Who owns a Facebook page when a business goes bankrupt?

Business Owner Who Refused To Turn Over Facebook Account Passwords Arrested For Contempt Of (Bankruptcy) Court
[Via Techdirt]

A Texas man apparently spent seven hours in police custody over a Facebook page password.

Jeremy Alcede doesn’t own Tactical Firearms shooting center anymore. Soon, he might not even own his Facebook page password.

Alcede was ordered to hand over his Facebook page’s password to the new owners when the business went bankrupt. He refused to provide it and was subsequently arrested for contempt of court on Wednesday.

That’s the short version of what happened. Alcede contends that he was forced out of ownership by the actions of the new owner of Tactical Firearms, Steven “Coe” Wilson. His refusal to sign refinancing papers pushed the business into Chapter 11 bankruptcy. Wilson brought in the owner of a former competitor to run the shop (which Wilson apparently intends to rename) and has demanded, via the bankruptcy proceedings, the password to Alcede’s Facebook page. (According to Alcede’s post on Facebook, he has already given up/lost control of his tacticalfirearm.us email account.)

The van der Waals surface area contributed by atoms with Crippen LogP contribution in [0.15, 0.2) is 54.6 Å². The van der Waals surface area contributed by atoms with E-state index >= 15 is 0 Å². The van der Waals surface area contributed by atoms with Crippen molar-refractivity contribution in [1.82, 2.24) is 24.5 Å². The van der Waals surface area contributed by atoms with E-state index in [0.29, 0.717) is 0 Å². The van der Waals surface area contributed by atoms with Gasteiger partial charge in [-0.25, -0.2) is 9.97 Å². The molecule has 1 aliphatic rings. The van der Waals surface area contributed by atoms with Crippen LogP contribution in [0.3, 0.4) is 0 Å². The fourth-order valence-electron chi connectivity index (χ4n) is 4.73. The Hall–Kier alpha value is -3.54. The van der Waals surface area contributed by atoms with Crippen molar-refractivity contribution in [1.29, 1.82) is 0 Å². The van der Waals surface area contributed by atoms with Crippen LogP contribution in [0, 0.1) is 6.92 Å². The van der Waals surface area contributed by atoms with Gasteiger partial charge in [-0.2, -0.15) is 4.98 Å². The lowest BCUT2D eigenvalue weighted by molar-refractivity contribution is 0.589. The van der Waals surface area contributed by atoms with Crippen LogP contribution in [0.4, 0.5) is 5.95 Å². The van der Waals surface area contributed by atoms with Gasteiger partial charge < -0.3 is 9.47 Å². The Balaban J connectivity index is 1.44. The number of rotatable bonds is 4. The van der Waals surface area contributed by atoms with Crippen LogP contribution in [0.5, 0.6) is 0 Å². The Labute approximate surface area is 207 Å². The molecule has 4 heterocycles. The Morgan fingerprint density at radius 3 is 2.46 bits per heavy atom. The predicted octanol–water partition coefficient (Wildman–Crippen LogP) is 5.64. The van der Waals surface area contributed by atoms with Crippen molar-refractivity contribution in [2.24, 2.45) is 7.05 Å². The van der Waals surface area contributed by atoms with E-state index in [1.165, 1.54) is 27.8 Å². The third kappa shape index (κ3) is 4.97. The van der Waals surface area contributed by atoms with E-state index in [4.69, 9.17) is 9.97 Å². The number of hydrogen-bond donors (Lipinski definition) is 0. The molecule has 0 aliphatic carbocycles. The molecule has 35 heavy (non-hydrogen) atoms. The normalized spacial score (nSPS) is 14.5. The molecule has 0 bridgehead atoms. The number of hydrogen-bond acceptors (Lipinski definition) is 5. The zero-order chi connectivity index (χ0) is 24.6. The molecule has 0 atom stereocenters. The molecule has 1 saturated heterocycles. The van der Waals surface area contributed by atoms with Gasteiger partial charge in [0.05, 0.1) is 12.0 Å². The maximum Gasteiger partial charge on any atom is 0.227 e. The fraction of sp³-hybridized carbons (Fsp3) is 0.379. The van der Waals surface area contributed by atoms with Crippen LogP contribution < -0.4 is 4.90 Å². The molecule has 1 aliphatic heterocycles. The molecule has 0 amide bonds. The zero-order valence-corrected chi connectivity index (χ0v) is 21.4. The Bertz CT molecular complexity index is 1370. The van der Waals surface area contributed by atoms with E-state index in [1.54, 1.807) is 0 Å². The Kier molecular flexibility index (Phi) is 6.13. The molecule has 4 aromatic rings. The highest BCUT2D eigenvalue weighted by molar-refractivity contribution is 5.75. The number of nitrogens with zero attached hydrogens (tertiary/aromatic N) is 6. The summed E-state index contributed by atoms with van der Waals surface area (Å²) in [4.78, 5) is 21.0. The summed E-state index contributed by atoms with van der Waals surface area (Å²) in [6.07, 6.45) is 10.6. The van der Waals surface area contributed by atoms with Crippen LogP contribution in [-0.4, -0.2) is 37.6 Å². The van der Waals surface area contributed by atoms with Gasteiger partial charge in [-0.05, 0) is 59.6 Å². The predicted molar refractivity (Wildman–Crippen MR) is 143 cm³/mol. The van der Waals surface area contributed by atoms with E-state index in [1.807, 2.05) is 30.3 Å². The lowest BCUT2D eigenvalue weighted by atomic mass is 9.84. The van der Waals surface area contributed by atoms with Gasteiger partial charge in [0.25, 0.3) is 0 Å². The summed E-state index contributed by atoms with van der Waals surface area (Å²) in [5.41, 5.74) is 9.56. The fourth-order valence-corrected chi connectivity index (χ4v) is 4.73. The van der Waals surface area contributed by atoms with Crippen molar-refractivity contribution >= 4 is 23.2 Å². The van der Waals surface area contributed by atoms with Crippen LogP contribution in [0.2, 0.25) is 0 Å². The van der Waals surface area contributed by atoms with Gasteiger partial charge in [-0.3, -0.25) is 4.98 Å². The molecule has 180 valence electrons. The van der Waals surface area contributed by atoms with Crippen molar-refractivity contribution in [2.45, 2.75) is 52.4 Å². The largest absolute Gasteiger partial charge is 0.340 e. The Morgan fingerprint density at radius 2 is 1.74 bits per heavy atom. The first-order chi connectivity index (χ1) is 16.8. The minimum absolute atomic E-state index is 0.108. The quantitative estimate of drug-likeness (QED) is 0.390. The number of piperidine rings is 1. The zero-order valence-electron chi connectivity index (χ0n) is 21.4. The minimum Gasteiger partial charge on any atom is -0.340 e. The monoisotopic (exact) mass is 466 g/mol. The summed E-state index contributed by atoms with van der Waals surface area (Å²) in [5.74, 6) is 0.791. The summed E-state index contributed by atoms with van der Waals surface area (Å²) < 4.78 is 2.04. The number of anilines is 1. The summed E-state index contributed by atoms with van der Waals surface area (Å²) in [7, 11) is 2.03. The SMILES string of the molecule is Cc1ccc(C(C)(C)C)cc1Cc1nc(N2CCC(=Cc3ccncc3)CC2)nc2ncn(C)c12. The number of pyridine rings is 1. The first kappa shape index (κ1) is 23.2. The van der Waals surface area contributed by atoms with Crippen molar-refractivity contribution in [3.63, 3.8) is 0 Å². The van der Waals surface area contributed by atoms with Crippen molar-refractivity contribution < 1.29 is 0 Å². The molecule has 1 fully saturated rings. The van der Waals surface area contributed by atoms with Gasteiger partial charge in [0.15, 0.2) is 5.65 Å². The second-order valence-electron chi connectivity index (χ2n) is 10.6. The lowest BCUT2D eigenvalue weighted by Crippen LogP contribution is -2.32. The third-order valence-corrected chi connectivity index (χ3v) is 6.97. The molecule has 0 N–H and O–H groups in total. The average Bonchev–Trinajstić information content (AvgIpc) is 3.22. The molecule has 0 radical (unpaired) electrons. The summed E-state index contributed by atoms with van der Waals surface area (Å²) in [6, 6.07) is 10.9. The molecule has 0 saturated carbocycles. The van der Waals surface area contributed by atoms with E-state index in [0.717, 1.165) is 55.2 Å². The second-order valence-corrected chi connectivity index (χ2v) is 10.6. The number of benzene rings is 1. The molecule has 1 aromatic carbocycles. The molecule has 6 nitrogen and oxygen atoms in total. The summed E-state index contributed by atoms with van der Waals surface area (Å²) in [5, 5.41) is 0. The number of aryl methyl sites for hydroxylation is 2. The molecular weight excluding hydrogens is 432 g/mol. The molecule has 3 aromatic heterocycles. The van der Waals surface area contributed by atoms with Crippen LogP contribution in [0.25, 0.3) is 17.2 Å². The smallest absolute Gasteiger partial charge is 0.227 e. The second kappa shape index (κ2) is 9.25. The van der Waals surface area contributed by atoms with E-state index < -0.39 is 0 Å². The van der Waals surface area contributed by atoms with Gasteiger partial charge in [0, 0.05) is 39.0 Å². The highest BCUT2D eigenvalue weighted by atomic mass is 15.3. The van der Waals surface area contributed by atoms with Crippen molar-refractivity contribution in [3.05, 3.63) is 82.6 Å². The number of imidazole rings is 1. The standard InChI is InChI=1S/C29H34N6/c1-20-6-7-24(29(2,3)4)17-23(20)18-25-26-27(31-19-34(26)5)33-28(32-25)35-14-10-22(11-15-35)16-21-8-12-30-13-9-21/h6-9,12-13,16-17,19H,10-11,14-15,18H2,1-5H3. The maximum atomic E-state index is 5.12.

Alcede, obviously unhappy with this turn of events, has refused to turn it over. Alcede is already somewhat famous (along with his former business) for the polarizing statements he has posted on Tactical Firearms’ outdoor sign, including “I like my guns like Obama likes his immigrants: undocumented.” Alcede has also built up a solid following on Facebook. Obviously, the new owners would like to harness Alcede’s steam, but he’s not really OK with that.


Interesting to say the least. Can someone be forced to turnover the password or go to jail? WHat kind of relief is there?

I wonder if they wanted to control the original page and all those who followed it. If so, how much value is there in that?

Interesting questions that I do not really trust our judiciary to figure out correctly.